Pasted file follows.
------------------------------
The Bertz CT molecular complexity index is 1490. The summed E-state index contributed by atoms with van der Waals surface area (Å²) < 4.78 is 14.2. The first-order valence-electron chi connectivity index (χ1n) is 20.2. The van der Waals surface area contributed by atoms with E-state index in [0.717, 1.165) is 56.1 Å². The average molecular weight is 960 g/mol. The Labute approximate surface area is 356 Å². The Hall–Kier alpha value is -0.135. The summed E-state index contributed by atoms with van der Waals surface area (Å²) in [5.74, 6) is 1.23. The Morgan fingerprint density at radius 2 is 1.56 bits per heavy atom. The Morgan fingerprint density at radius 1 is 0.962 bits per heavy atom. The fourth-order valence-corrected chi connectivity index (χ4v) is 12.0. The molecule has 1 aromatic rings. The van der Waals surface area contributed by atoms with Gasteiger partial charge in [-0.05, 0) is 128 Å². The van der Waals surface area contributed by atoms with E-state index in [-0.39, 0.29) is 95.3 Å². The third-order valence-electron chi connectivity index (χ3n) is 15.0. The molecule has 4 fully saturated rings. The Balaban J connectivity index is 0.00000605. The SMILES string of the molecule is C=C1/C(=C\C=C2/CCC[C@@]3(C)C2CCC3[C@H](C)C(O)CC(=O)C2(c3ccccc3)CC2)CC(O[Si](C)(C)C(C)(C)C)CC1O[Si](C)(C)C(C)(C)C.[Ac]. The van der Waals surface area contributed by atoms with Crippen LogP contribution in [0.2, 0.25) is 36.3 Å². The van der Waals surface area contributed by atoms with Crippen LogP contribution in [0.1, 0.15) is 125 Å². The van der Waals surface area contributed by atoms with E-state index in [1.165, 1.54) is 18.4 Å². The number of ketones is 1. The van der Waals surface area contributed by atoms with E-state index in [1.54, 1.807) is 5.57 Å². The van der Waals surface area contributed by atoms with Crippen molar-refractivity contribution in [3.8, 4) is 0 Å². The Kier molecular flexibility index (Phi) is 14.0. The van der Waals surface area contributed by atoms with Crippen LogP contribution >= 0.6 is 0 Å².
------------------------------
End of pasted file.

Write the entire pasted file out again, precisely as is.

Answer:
The Bertz CT molecular complexity index is 1490. The summed E-state index contributed by atoms with van der Waals surface area (Å²) < 4.78 is 14.2. The first-order valence-electron chi connectivity index (χ1n) is 20.2. The van der Waals surface area contributed by atoms with E-state index in [0.717, 1.165) is 56.1 Å². The average molecular weight is 960 g/mol. The Labute approximate surface area is 356 Å². The Hall–Kier alpha value is -0.135. The summed E-state index contributed by atoms with van der Waals surface area (Å²) in [5.74, 6) is 1.23. The Morgan fingerprint density at radius 2 is 1.56 bits per heavy atom. The Morgan fingerprint density at radius 1 is 0.962 bits per heavy atom. The fourth-order valence-corrected chi connectivity index (χ4v) is 12.0. The molecule has 1 aromatic rings. The van der Waals surface area contributed by atoms with Gasteiger partial charge in [-0.05, 0) is 128 Å². The van der Waals surface area contributed by atoms with E-state index in [-0.39, 0.29) is 95.3 Å². The third-order valence-electron chi connectivity index (χ3n) is 15.0. The molecule has 4 fully saturated rings. The Balaban J connectivity index is 0.00000605. The SMILES string of the molecule is C=C1/C(=C\C=C2/CCC[C@@]3(C)C2CCC3[C@H](C)C(O)CC(=O)C2(c3ccccc3)CC2)CC(O[Si](C)(C)C(C)(C)C)CC1O[Si](C)(C)C(C)(C)C.[Ac]. The van der Waals surface area contributed by atoms with Crippen LogP contribution in [0.2, 0.25) is 36.3 Å². The van der Waals surface area contributed by atoms with Crippen LogP contribution in [0.1, 0.15) is 125 Å². The van der Waals surface area contributed by atoms with E-state index in [1.165, 1.54) is 18.4 Å². The number of ketones is 1. The van der Waals surface area contributed by atoms with E-state index in [1.54, 1.807) is 5.57 Å². The van der Waals surface area contributed by atoms with Crippen molar-refractivity contribution in [3.8, 4) is 0 Å². The Kier molecular flexibility index (Phi) is 14.0. The van der Waals surface area contributed by atoms with Crippen LogP contribution >= 0.6 is 0 Å².